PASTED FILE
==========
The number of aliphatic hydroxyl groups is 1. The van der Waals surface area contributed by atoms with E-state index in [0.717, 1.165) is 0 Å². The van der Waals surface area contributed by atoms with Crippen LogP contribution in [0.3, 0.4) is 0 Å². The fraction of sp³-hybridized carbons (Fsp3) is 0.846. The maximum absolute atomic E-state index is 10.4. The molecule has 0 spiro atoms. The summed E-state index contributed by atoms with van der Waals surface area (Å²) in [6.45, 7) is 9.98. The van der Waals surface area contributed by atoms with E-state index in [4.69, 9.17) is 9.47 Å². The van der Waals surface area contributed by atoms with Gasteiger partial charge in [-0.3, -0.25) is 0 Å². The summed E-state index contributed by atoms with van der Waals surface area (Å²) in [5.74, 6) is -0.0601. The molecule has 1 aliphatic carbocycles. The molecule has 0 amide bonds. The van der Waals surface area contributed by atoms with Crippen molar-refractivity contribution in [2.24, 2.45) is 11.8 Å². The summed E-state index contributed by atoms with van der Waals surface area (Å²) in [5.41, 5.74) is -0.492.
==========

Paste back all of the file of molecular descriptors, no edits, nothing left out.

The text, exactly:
The number of aliphatic hydroxyl groups is 1. The van der Waals surface area contributed by atoms with E-state index in [0.717, 1.165) is 0 Å². The van der Waals surface area contributed by atoms with Crippen LogP contribution in [0.3, 0.4) is 0 Å². The fraction of sp³-hybridized carbons (Fsp3) is 0.846. The maximum absolute atomic E-state index is 10.4. The molecule has 0 spiro atoms. The summed E-state index contributed by atoms with van der Waals surface area (Å²) in [6.45, 7) is 9.98. The van der Waals surface area contributed by atoms with E-state index in [4.69, 9.17) is 9.47 Å². The van der Waals surface area contributed by atoms with Gasteiger partial charge in [-0.3, -0.25) is 0 Å². The summed E-state index contributed by atoms with van der Waals surface area (Å²) in [5.74, 6) is -0.0601. The molecule has 1 aliphatic carbocycles. The molecule has 0 amide bonds. The van der Waals surface area contributed by atoms with Crippen molar-refractivity contribution in [2.24, 2.45) is 11.8 Å². The summed E-state index contributed by atoms with van der Waals surface area (Å²) in [5.41, 5.74) is -0.492.